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How Cats Were Domesticated

Category: Cat Ownership

Meghan Workman

Meghan Workman

Last updated: March 22, 2022
How Cats Were Domesticated
Photo by Kim Davies on Unsplash

When you watch your adorable house cat slinking silently through the backyard grass and pouncing on an unsuspecting bird, it’s impossible to deny the resemblance between them and their wild ancestors. They’re a descendant of mighty, solitary hunters. Cat lovers worldwide admire and appreciate that fierce sense of independence.

But how did such a self-reliant animal become so attached to humans in the first place? The history of the domestication of cats is long and interesting, and it’s not simple. Even animal experts disagree on some of the most critical points. Let’s look at how our favorite feline companions evolved from stalking the plains of Africa and Asia to making biscuits on our laps in their sleep.

What does “domesticated” even mean?

Before we get too deep into the history of house cats, it’s essential to define our terms:

“Wild” refers to a cat that has lived its entire life without any need for help from humans, either directly or indirectly. Wild cats might go their whole lives without ever seeing a human being.

Feral cats were either previously domesticated and have been without human contact for long enough to revert to their natural wild state, or they are cats with the potential to be domesticated. If a domestic cat released into the wild has kittens, it often only takes one generation for her offspring to become feral. Feral cats shouldn’t be confused with strays, however. Stray cats have a history of close human contact and can often be easily re-domesticated.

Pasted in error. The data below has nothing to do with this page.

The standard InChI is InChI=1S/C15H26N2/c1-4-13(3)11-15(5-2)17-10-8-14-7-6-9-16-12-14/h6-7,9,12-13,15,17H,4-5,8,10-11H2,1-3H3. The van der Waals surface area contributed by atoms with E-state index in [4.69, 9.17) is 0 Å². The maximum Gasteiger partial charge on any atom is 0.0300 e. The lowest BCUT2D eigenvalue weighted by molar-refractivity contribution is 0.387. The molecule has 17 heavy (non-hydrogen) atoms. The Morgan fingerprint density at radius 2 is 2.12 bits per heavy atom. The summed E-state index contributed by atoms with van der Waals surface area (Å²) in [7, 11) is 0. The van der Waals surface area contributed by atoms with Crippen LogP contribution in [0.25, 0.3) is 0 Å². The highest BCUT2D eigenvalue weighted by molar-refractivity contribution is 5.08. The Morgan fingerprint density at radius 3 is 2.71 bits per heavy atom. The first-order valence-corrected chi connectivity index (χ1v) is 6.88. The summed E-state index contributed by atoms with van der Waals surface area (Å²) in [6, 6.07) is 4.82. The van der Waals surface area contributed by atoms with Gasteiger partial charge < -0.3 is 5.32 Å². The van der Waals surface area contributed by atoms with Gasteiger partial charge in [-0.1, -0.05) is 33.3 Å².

Tame cats are used to interacting with humans and accept, or even welcome, humans into their lives. Although, a merely tame animal will still need to go through lots of behavioral and biological changes before it’s considered fully domesticated. Think of the trained lions and tigers you’ve seen in movies or at the circus—they might be tame enough to work alongside humans, but no one would be willing to share their home with one. No one who values their furniture that is!

Most domesticated animals have lost the ability to survive alone in the wild. Domesticated cats have gone through an artificial selection that changes their wild nature. As they’ve interacted with humans, domestic cats’ behaviors and physical characteristics were modified over generations until they became dependent on people for survival.

How did cats become domesticated?

Cats and humans have lived together and cooperated for food and other resources for thousands of years. Ancient Egyptian art depicts cats eating fish underneath chairs. In Cyprus, archaeologists have unearthed a 9,500-year-old grave where a cat was deliberately buried next to a human. But how did this all start?

A geneticist named Claudio Ottoni helped researchers analyze the mitochondrial DNA of cats throughout the past 9,000 years to help answer that very question. They found five distinct clades (a clade is a group of animals evolved from a common ancestor) of cats spread out worldwide. Two of these clades—one from Egypt and one from Southwest Asia—became dominant, thanks mainly to the development of agriculture.

As people all across the ancient world transitioned from hunter-gatherer lifestyles to farming crops, rodents were thrilled to discover the excess grain people stored after harvesting. These rodents attracted wild cats, who were just as thrilled to find a steady food source. It didn’t take long for humans to tolerate and even be thankful for the presence of these cats. It was a win-win for everybody: the cats had a stable and abundant food source, and the people could successfully store enough grain to get them through the winter.

Humans took advantage of cats’ hunting abilities in other ways, too. Captains of ships who set sail on long ocean voyages made sure they brought a cat with them to kill any rodents that threatened the large stores of food they needed to carry. Cats proved to be such valuable seafaring companions that it was against the law in many ports to sail without a cat on board by medieval times! These cats had probably already become extremely tame—if not outright domesticated—by this time because a wild cat tearing around a ship for months at a stretch probably would’ve been a lot more trouble than it was worth.